Jellyfish lights

Much like just about any movie ever set in outer space, there's a lot of scientific knowledge that needs to be cast aside in order for the world of Aquaman to work. A society in the deepest depths of the oceans, Atlantis seems impractical for a number of reasons, the first of which being: How does anybody even see down there? At a certain depth, light from the sun ceases to penetrate the water, leaving the deeper depths of the ocean filled with mystery and a dense, almost palpable darkness. It's the sort of thing that has to be ignored in adaptation, otherwise you just don't have a movie. But the trailer does throw a little nod to the problem of visibility. 

While Atlantis obviously doesn't operate on electricity, it seems to get a lot of illumination — at least for special events — from glowing jellyfish, which loom around the arena during the Black Panther-esque "challenge the king in combat" sequence. It remains to be seen if the Atlanteans use jellyfish for everything — we suppose one could also read by the light of the lava. While the jellyfish answer isn't scientifically all that satisfying, it is a cute move to help build out this undersea world, which is easily the most fantastical location we've yet to witness in the Worlds of DC.

Just talk

Another aspect of undersea living that Aquaman is playing fast and loose with is communication. In other words, how are people in the water talking to each other without sounding like the adults from Peanuts? The answer, as the trailer confirms, is that they just can. Movie-ruiner Neil DeGrasse Tyson is just going to have to deal with it. 

Justice League, which introduced Amber Heard's Mera in an underwater dialogue scene with Arthur, dealt with the idea of speaking underwater in a somewhat clunky, controversial manner, having Mera use her control over water to create an air bubble for the purposes of conversation. Luckily, consistency has never been the name of the game in the Worlds of DC, so that weird, potentially drama-crippling solution isn't being brought over to Aquaman's solo outing. James Wan confirmed as much on Twitter in November 2017, writing, "Fret not, no 'air bubbles for dialogue' in my underwater world."

There's a lesson to be learned here for creative types trying to tell stories of the impossible, in that sometimes it helps not to overthink things. How does Aquaman breathe? Who cares. How do they talk? Who cares. What's the plumbing situation like in Atlantis, if there even is one? Seriously... who cares.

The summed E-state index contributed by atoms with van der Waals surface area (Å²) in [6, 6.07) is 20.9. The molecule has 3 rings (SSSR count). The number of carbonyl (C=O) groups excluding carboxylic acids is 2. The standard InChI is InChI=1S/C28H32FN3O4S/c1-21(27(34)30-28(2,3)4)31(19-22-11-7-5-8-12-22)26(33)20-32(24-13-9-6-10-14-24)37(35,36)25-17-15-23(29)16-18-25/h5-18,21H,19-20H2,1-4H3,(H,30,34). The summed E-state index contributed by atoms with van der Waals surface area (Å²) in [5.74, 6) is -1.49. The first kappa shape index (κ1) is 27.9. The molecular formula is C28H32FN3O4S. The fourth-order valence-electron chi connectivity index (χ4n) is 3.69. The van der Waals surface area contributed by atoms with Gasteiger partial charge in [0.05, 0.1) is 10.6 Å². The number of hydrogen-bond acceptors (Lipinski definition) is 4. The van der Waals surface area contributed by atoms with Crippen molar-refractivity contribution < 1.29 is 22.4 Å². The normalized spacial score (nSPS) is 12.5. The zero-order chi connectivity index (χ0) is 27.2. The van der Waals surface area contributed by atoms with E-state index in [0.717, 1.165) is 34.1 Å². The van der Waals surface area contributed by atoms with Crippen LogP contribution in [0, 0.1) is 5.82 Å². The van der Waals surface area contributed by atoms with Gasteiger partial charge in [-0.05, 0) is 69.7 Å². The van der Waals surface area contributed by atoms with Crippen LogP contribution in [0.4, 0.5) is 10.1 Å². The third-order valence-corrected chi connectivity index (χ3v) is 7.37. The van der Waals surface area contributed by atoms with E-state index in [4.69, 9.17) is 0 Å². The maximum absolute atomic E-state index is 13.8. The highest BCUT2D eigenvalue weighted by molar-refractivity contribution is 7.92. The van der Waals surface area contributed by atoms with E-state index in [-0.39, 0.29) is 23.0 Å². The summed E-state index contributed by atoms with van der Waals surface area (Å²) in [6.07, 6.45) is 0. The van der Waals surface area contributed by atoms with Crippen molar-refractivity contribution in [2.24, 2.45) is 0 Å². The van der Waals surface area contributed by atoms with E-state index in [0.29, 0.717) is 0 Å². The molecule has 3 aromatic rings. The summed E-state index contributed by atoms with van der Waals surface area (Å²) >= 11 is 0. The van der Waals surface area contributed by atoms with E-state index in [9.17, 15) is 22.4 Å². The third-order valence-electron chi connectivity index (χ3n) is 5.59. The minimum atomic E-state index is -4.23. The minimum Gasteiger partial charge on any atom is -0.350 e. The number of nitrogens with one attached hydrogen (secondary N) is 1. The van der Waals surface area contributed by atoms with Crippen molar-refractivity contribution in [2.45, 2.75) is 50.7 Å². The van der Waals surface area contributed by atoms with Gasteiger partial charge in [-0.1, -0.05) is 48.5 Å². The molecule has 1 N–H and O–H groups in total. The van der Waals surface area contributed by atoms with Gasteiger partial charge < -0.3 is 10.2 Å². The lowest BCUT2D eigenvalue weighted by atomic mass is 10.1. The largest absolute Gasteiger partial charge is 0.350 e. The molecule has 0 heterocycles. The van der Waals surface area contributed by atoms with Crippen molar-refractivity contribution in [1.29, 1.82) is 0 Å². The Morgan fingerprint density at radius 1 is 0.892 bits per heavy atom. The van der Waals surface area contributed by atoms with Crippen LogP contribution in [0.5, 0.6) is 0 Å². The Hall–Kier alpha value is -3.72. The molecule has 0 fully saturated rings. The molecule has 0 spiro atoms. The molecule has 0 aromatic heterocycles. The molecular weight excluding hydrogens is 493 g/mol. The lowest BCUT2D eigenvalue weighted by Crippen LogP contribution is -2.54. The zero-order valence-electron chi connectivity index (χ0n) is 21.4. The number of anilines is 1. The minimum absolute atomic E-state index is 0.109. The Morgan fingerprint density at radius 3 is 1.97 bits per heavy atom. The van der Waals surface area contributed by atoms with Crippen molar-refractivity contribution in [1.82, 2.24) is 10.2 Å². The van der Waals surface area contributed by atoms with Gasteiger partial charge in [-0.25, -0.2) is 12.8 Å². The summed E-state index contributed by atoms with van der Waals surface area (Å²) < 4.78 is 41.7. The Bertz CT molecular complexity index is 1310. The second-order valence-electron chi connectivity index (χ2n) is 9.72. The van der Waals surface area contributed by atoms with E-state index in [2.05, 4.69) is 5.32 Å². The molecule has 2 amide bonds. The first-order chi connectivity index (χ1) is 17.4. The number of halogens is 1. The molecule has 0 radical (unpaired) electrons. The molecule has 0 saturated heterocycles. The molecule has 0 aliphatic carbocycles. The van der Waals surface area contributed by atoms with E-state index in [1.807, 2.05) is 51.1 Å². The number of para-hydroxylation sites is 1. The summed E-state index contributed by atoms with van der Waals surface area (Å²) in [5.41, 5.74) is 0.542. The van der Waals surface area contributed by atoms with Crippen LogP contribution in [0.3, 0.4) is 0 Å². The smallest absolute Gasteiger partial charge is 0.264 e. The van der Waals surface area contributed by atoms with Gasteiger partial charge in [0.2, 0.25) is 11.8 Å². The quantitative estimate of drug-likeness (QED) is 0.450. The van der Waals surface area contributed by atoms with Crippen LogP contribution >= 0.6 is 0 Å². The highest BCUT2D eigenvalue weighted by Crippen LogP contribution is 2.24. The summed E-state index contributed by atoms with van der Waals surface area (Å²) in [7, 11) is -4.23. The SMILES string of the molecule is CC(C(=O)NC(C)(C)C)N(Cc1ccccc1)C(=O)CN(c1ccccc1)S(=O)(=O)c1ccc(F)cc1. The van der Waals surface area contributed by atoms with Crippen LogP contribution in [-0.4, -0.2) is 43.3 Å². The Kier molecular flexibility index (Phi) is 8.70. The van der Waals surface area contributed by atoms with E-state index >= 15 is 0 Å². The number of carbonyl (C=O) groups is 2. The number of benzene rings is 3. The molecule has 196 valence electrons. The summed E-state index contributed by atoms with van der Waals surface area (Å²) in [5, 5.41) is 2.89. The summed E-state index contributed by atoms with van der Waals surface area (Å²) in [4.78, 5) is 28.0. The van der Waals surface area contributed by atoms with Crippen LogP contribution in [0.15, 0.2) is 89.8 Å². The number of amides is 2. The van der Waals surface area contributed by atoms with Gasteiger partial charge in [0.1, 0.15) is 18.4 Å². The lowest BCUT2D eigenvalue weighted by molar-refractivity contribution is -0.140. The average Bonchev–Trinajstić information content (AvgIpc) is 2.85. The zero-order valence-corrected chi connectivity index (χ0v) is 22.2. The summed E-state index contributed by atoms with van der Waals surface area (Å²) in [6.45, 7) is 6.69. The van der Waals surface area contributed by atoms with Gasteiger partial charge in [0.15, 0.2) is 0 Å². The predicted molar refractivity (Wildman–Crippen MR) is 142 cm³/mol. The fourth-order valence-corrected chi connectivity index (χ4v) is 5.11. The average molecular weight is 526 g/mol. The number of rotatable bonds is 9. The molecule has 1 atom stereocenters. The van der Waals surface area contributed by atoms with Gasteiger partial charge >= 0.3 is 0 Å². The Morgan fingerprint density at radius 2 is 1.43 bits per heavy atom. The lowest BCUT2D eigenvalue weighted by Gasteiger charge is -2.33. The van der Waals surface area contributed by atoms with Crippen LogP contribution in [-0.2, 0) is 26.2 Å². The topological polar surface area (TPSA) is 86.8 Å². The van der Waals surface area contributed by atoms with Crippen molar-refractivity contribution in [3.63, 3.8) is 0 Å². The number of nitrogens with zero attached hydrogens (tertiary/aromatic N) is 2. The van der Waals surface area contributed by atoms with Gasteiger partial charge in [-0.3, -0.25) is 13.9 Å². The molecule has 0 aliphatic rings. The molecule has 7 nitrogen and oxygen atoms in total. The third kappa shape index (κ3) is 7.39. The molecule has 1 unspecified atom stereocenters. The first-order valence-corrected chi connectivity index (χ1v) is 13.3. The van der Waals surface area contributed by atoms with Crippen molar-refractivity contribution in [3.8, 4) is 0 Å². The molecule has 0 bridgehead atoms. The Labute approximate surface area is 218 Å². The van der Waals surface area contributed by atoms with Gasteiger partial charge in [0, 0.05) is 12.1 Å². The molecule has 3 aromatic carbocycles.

Dolph the throne

The dense trailer for Aquaman sets up a lot about the movie, even though it doesn't linger too long on everything it introduces. It appears that the trailer provides a glimpse at Dolph Lundgren's role as Nereus, the King of the undersea region of Xebel. It's hard to be 100 percent certain of the character's identity at a distance, but the design of the royal-looking figure seems to match up with a more stylized version of Nereus who appeared on an April 2017 cover of Den of Geek magazine.

As to the role Nereus will play in the story, we're not entirely sure, though Wan has said that the character is "not quite [a] villain." In the comics by Geoff Johns that seem to have inspired the movie, Xebel is something of a prison colony splintered off from Atlantis proper, isolated in the Bermuda Triangle and populated by people who don't like Atlantis very much. It's a relationship that could easily be mined for drama if Arthur and friends end up needing help in their mission to stop Orm from taking over the seas, and eventually the world.

We don't know much about what Nereus will get up to in the movie, but we do know that he's been substantially altered from his comic book counterpart in at least one way in regards to his relationship with Mera. In the comic books, they were husband and wife — in the movie, they're evidently father and daughter

Behind yellow eyes

As played by Jason Momoa, the Aquaman of the movies has typically been shown as having some mystically pale pupils — a unique look, and fitting enough, considering how his body must be configured in order for his senses to work underwater. But one pivotal moment in the Aquaman trailer appears to be a whole new invention for the character — the yellow shade that young Arthur's eyes turn as he communicates with fish in the aquarium. 

Considering how much emphasis is placed on the moment during the trailer, one may think that the yellowed eyes of a young Aquaman are an aspect of the character straight from the comic book, but it doesn't seem to be the case. It's possible this is an invention meant solely for the audience to understand when Arthur's revving up to throw a pile of sharks at his enemies, the visual equivalent of the Super Friends-era sonar sound or the comic books' "vuu vuu vuu."